Peterson Kamwathi

Born in 1980 in Nairobi, Peterson Kamwathi is part of a generation of young East African artists whose break with the colonial tutelage that for decades defined the region’s art has afforded the exploration of topics both deeply rooted in Africa’s cultural background and engaged with global contemporary issues.

Peterson’s highly codified, symbolic, conceptual works, whose content and concepts go far beyond local relevance, distance themselves from the usual patterns of reception of figurative art from Kenya. Rendered in thick layers of charcoal, pastel, watercolor, stencils and more recently collage, Peterson’s figures are anonymous, static, almost abstract, a physical presence powerfully pushed to the forefront of the picture plane and the viewer’s attention by dense backgrounds devoid of vanishing points.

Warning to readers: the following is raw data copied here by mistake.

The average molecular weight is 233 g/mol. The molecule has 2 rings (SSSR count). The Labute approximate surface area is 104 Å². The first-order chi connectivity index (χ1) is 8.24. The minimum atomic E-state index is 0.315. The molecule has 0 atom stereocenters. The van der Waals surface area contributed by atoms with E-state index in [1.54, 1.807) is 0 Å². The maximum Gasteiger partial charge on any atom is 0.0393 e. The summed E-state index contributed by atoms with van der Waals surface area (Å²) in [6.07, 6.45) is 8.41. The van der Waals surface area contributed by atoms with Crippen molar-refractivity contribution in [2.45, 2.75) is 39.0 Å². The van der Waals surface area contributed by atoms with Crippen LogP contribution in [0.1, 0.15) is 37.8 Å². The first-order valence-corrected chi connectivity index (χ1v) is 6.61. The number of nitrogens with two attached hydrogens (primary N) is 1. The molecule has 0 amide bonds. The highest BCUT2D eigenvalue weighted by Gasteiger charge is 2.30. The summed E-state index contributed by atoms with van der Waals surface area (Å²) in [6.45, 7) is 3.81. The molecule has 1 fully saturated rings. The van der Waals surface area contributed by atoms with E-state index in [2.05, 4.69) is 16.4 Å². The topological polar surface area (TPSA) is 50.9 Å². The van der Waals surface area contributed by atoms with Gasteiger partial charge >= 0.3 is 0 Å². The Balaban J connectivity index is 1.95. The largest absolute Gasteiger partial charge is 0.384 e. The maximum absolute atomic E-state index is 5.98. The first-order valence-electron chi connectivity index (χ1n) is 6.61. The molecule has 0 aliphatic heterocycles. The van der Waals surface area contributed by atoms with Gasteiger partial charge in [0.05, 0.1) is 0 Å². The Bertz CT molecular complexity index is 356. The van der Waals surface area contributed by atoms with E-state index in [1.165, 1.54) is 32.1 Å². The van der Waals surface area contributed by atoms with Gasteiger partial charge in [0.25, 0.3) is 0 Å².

His practice, fostering the idea of art as a process-based and time-based project, often creates encapsulated visual archives by exploring contemporary themes in series and in layers, each group of works exploring social, political, personal and institutional structures symbolized through the depiction of the human figure.

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